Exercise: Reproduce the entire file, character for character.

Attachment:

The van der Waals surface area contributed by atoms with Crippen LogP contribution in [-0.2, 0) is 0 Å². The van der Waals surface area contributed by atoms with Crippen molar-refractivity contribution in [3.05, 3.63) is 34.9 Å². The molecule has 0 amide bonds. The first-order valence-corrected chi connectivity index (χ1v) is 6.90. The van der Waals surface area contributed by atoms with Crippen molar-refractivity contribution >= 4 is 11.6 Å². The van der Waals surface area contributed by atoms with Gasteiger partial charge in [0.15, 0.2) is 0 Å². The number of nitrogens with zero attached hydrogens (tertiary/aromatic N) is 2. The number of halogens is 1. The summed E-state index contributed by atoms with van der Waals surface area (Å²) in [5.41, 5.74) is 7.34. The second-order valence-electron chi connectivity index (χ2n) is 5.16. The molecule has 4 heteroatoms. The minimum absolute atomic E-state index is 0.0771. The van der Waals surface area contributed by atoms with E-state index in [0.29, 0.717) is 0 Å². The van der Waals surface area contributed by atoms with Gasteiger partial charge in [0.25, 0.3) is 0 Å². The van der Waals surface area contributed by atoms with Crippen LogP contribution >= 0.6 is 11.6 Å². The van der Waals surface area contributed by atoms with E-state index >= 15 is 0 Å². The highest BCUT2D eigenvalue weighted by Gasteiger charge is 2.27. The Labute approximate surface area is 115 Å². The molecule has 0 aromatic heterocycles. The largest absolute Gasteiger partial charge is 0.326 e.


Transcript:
The van der Waals surface area contributed by atoms with Crippen LogP contribution in [-0.2, 0) is 0 Å². The van der Waals surface area contributed by atoms with Crippen molar-refractivity contribution in [3.05, 3.63) is 34.9 Å². The molecule has 0 amide bonds. The first-order valence-corrected chi connectivity index (χ1v) is 6.90. The van der Waals surface area contributed by atoms with Crippen molar-refractivity contribution >= 4 is 11.6 Å². The van der Waals surface area contributed by atoms with Gasteiger partial charge in [0.15, 0.2) is 0 Å². The number of nitrogens with zero attached hydrogens (tertiary/aromatic N) is 2. The number of halogens is 1. The summed E-state index contributed by atoms with van der Waals surface area (Å²) in [5.41, 5.74) is 7.34. The second-order valence-electron chi connectivity index (χ2n) is 5.16. The molecule has 4 heteroatoms. The minimum absolute atomic E-state index is 0.0771. The van der Waals surface area contributed by atoms with E-state index in [0.29, 0.717) is 0 Å². The van der Waals surface area contributed by atoms with Gasteiger partial charge in [0.25, 0.3) is 0 Å². The van der Waals surface area contributed by atoms with Crippen LogP contribution >= 0.6 is 11.6 Å². The van der Waals surface area contributed by atoms with E-state index >= 15 is 0 Å². The highest BCUT2D eigenvalue weighted by Gasteiger charge is 2.27. The Labute approximate surface area is 115 Å². The molecule has 0 aromatic heterocycles. The largest absolute Gasteiger partial charge is 0.326 e.